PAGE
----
Athens' Legal Troubles

Athens has been involved in a significant number of legal controversies. Among other things:

Athens’ predecessor company Athens Disposal Services and Athens’ current co-owner Ron J. Arakelian, Jr. pleaded no contest to criminal charges that they plotted to eliminate competition and to rig bids for trash collection services.

For almost a decade, Athens was involved in protracted litigation with the City of Montebello over the validity of Athens’ 2008 exclusive franchise agreement with the city. According to Montebello, the contract was awarded to Athens in a 3-2 vote because Athens donated tens of thousands of dollars to the campaigns of each of the city councilmembers who voted in favor of the contract (allegedly in exchange for their votes to award Athens the deal). Montebello residents recalled the councilmembers who had voted for the agreement and voted to oust Athens, but Athens remains Montebello’s waste provider. Athens contributed over $350,000 to oppose the recall. Immediately after settling the lawsuit in 2020, Athens raised rates on Montebello residents by more than 30%.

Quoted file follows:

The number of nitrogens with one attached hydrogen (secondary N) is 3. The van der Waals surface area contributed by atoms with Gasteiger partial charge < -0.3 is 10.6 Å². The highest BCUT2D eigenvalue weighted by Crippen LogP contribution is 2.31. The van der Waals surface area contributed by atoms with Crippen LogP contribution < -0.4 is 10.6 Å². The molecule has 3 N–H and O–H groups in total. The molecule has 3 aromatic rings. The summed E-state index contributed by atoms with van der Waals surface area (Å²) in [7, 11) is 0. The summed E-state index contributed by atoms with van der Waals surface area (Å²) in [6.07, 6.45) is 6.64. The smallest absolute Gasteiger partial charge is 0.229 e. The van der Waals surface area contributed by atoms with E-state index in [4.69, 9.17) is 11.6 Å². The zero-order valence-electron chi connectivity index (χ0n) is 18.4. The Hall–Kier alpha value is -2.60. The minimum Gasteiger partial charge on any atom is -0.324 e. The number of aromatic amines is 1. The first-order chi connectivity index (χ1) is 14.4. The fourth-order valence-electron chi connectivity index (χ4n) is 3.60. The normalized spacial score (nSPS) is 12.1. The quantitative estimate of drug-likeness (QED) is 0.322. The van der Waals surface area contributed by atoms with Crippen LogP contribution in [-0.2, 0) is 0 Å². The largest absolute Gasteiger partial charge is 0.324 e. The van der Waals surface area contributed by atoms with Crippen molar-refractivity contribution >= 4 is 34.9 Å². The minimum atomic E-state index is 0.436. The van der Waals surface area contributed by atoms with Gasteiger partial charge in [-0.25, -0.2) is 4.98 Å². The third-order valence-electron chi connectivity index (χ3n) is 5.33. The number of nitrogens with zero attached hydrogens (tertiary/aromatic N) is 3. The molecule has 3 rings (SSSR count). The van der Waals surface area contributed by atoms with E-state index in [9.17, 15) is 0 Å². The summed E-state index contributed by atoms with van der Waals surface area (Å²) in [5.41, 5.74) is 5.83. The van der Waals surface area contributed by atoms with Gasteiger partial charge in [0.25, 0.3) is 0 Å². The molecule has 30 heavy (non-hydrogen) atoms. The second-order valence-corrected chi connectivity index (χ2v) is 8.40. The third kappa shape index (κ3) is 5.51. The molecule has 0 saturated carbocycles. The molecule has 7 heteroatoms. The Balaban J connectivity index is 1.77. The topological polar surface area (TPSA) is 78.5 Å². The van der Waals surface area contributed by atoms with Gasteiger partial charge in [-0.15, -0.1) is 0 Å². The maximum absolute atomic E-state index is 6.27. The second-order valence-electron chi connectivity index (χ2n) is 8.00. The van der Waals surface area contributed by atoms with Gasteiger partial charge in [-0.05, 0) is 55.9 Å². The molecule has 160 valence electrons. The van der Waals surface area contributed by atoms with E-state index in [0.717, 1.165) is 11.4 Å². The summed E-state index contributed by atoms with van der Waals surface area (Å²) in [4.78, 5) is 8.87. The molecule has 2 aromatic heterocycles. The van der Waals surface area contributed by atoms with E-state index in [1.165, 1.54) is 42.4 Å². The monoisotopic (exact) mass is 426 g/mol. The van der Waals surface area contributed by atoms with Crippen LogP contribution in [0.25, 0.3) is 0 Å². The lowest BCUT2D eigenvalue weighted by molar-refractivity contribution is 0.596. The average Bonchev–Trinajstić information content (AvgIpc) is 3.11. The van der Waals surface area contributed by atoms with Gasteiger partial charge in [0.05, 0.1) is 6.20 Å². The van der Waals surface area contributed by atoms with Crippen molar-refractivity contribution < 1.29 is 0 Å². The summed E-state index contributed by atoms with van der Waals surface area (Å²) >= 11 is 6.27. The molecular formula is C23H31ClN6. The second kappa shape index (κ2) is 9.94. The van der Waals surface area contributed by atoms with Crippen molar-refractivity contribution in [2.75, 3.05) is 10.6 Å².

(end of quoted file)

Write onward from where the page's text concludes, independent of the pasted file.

Between 2015 and 2020, approximately fifty lawsuits were brought against Athens. Thousand Oaks’ RFP required each bidder to provide a description of every action brought against the bidder involving $100,000 or more during that period and every action brought against the bidder by a governmental entity related to waste hauling. Several of those lawsuits met the requirement, but Athens disclosed only one.

In 2019, the General Counsel of the National Labor Relations Board ("NLRB") alleged in a complaint that Athens violated federal labor law by engaging in worker intimidation, harassment, and retaliatory firing.

In April 2021, the NLRB issued a Decision and Order finding that Athens violated federal labor law by engaging in surveillance of its employees' union activity. The NLRB ordered Athens to cease and desist from such behavior and from otherwise "restraining or coercing employees in the exercise of the rights guaranteed them" by Section 7 of the National Labor Relations Act.

The NLRB’s 2021 decision echoed prior rulings by the NLRB against Athens in which the NLRB found that Athens engaged in "serious unfair labor practices" in two unrelated cases in September 1994.